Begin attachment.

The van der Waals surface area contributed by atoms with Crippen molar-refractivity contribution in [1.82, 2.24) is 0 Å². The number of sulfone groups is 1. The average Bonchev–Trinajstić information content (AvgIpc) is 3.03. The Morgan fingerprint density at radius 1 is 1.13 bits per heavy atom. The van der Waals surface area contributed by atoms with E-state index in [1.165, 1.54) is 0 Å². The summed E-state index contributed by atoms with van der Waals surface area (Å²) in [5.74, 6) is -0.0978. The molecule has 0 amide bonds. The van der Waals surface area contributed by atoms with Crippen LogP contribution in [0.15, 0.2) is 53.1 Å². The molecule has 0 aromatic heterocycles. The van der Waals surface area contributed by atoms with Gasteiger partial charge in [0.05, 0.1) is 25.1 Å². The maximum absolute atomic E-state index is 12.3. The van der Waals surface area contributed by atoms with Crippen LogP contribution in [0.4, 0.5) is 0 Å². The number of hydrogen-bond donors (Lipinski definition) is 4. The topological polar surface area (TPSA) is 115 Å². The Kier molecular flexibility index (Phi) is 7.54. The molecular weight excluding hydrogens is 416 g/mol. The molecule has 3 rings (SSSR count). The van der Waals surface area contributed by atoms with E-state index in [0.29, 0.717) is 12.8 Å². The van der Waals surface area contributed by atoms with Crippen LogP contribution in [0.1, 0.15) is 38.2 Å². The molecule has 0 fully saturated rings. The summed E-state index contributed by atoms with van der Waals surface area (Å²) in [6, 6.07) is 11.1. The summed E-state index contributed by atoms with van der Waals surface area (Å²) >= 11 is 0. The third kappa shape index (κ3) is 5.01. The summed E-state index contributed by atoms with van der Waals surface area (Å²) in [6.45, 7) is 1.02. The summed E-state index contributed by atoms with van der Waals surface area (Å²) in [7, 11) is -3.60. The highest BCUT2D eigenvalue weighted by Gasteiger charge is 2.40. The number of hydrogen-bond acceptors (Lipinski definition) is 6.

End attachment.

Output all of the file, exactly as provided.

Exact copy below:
The van der Waals surface area contributed by atoms with Crippen molar-refractivity contribution in [1.82, 2.24) is 0 Å². The number of sulfone groups is 1. The average Bonchev–Trinajstić information content (AvgIpc) is 3.03. The Morgan fingerprint density at radius 1 is 1.13 bits per heavy atom. The van der Waals surface area contributed by atoms with E-state index in [1.165, 1.54) is 0 Å². The summed E-state index contributed by atoms with van der Waals surface area (Å²) in [5.74, 6) is -0.0978. The molecule has 0 amide bonds. The van der Waals surface area contributed by atoms with Crippen LogP contribution in [0.15, 0.2) is 53.1 Å². The molecule has 0 aromatic heterocycles. The van der Waals surface area contributed by atoms with Gasteiger partial charge in [0.05, 0.1) is 25.1 Å². The maximum absolute atomic E-state index is 12.3. The van der Waals surface area contributed by atoms with Crippen LogP contribution in [0.4, 0.5) is 0 Å². The number of hydrogen-bond donors (Lipinski definition) is 4. The topological polar surface area (TPSA) is 115 Å². The Kier molecular flexibility index (Phi) is 7.54. The molecular weight excluding hydrogens is 416 g/mol. The molecule has 3 rings (SSSR count). The van der Waals surface area contributed by atoms with E-state index in [0.29, 0.717) is 12.8 Å². The van der Waals surface area contributed by atoms with Crippen LogP contribution in [0.1, 0.15) is 38.2 Å². The molecule has 0 fully saturated rings. The summed E-state index contributed by atoms with van der Waals surface area (Å²) in [6, 6.07) is 11.1. The summed E-state index contributed by atoms with van der Waals surface area (Å²) >= 11 is 0. The third kappa shape index (κ3) is 5.01. The summed E-state index contributed by atoms with van der Waals surface area (Å²) in [6.45, 7) is 1.02. The summed E-state index contributed by atoms with van der Waals surface area (Å²) in [7, 11) is -3.60. The highest BCUT2D eigenvalue weighted by Gasteiger charge is 2.40. The number of hydrogen-bond acceptors (Lipinski definition) is 6.